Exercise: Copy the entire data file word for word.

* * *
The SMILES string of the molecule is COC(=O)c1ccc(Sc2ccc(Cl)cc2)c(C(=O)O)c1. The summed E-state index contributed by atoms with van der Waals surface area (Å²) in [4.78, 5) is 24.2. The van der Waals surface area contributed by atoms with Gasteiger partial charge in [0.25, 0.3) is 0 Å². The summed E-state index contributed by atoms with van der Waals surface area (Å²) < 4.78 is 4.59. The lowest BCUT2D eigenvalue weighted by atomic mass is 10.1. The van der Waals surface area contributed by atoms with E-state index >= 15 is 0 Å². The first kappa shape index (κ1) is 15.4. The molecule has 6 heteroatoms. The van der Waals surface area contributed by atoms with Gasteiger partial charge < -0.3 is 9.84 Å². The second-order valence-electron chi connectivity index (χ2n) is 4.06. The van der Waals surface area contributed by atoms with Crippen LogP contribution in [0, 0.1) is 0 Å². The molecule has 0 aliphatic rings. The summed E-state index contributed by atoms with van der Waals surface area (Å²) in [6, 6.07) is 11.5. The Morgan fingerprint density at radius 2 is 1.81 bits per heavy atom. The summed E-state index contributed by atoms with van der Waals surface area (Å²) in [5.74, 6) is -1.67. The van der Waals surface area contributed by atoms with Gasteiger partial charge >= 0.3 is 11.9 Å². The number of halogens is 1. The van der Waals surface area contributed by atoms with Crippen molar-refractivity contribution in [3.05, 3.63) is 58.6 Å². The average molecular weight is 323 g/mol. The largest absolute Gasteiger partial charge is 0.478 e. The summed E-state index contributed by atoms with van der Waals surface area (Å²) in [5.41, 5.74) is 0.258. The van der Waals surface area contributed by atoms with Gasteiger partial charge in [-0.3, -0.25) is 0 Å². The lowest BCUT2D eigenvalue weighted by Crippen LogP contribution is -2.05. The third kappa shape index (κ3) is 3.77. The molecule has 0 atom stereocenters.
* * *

The SMILES string of the molecule is COC(=O)c1ccc(Sc2ccc(Cl)cc2)c(C(=O)O)c1. The summed E-state index contributed by atoms with van der Waals surface area (Å²) in [4.78, 5) is 24.2. The van der Waals surface area contributed by atoms with Gasteiger partial charge in [0.25, 0.3) is 0 Å². The summed E-state index contributed by atoms with van der Waals surface area (Å²) < 4.78 is 4.59. The lowest BCUT2D eigenvalue weighted by atomic mass is 10.1. The van der Waals surface area contributed by atoms with E-state index >= 15 is 0 Å². The first kappa shape index (κ1) is 15.4. The molecule has 6 heteroatoms. The van der Waals surface area contributed by atoms with Gasteiger partial charge < -0.3 is 9.84 Å². The second-order valence-electron chi connectivity index (χ2n) is 4.06. The van der Waals surface area contributed by atoms with Crippen LogP contribution in [0, 0.1) is 0 Å². The molecule has 0 aliphatic rings. The summed E-state index contributed by atoms with van der Waals surface area (Å²) in [6, 6.07) is 11.5. The Morgan fingerprint density at radius 2 is 1.81 bits per heavy atom. The summed E-state index contributed by atoms with van der Waals surface area (Å²) in [5.74, 6) is -1.67. The van der Waals surface area contributed by atoms with Gasteiger partial charge >= 0.3 is 11.9 Å². The number of halogens is 1. The van der Waals surface area contributed by atoms with Crippen molar-refractivity contribution in [3.05, 3.63) is 58.6 Å². The average molecular weight is 323 g/mol. The largest absolute Gasteiger partial charge is 0.478 e. The summed E-state index contributed by atoms with van der Waals surface area (Å²) in [5.41, 5.74) is 0.258. The van der Waals surface area contributed by atoms with Gasteiger partial charge in [-0.3, -0.25) is 0 Å². The lowest BCUT2D eigenvalue weighted by Crippen LogP contribution is -2.05. The third kappa shape index (κ3) is 3.77. The molecule has 0 atom stereocenters.